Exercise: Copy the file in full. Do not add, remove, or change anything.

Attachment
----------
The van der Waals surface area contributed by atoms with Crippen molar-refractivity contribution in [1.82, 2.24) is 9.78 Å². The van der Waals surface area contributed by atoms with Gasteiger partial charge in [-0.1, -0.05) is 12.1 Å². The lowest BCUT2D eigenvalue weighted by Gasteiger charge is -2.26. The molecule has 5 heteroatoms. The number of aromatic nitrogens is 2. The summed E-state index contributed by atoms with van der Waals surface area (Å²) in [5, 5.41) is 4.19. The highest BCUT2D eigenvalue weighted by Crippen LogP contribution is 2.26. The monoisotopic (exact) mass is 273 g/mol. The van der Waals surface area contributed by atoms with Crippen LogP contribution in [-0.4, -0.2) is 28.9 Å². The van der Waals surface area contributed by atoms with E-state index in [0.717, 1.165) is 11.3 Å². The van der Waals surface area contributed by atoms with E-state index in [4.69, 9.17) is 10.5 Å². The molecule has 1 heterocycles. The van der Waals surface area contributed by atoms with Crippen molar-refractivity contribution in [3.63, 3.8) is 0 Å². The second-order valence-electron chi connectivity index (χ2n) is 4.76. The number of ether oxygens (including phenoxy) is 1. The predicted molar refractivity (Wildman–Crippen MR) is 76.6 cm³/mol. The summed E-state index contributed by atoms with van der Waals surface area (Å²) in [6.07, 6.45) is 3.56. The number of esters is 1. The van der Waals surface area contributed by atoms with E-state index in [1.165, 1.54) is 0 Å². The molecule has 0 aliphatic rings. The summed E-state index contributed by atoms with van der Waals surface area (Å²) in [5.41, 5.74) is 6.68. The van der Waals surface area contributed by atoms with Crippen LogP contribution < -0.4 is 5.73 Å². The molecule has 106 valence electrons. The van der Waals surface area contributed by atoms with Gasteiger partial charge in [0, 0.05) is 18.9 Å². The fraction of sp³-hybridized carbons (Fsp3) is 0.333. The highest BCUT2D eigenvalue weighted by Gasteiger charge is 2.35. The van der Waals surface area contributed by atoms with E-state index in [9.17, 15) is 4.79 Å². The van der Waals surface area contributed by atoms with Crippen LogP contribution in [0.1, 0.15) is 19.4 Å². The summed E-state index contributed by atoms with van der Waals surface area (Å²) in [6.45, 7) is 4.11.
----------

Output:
The van der Waals surface area contributed by atoms with Crippen molar-refractivity contribution in [1.82, 2.24) is 9.78 Å². The van der Waals surface area contributed by atoms with Gasteiger partial charge in [-0.1, -0.05) is 12.1 Å². The lowest BCUT2D eigenvalue weighted by Gasteiger charge is -2.26. The molecule has 5 heteroatoms. The number of aromatic nitrogens is 2. The summed E-state index contributed by atoms with van der Waals surface area (Å²) in [5, 5.41) is 4.19. The highest BCUT2D eigenvalue weighted by Crippen LogP contribution is 2.26. The monoisotopic (exact) mass is 273 g/mol. The van der Waals surface area contributed by atoms with Crippen LogP contribution in [-0.4, -0.2) is 28.9 Å². The van der Waals surface area contributed by atoms with E-state index in [0.717, 1.165) is 11.3 Å². The van der Waals surface area contributed by atoms with E-state index in [4.69, 9.17) is 10.5 Å². The molecule has 1 heterocycles. The van der Waals surface area contributed by atoms with Crippen molar-refractivity contribution in [3.63, 3.8) is 0 Å². The second-order valence-electron chi connectivity index (χ2n) is 4.76. The number of ether oxygens (including phenoxy) is 1. The predicted molar refractivity (Wildman–Crippen MR) is 76.6 cm³/mol. The summed E-state index contributed by atoms with van der Waals surface area (Å²) in [6.07, 6.45) is 3.56. The number of esters is 1. The van der Waals surface area contributed by atoms with E-state index in [1.165, 1.54) is 0 Å². The molecule has 0 aliphatic rings. The summed E-state index contributed by atoms with van der Waals surface area (Å²) in [5.41, 5.74) is 6.68. The van der Waals surface area contributed by atoms with Crippen LogP contribution < -0.4 is 5.73 Å². The molecule has 106 valence electrons. The van der Waals surface area contributed by atoms with Gasteiger partial charge in [0, 0.05) is 18.9 Å². The fraction of sp³-hybridized carbons (Fsp3) is 0.333. The highest BCUT2D eigenvalue weighted by Gasteiger charge is 2.35. The van der Waals surface area contributed by atoms with E-state index in [9.17, 15) is 4.79 Å². The van der Waals surface area contributed by atoms with Crippen LogP contribution in [0.1, 0.15) is 19.4 Å². The summed E-state index contributed by atoms with van der Waals surface area (Å²) in [6.45, 7) is 4.11.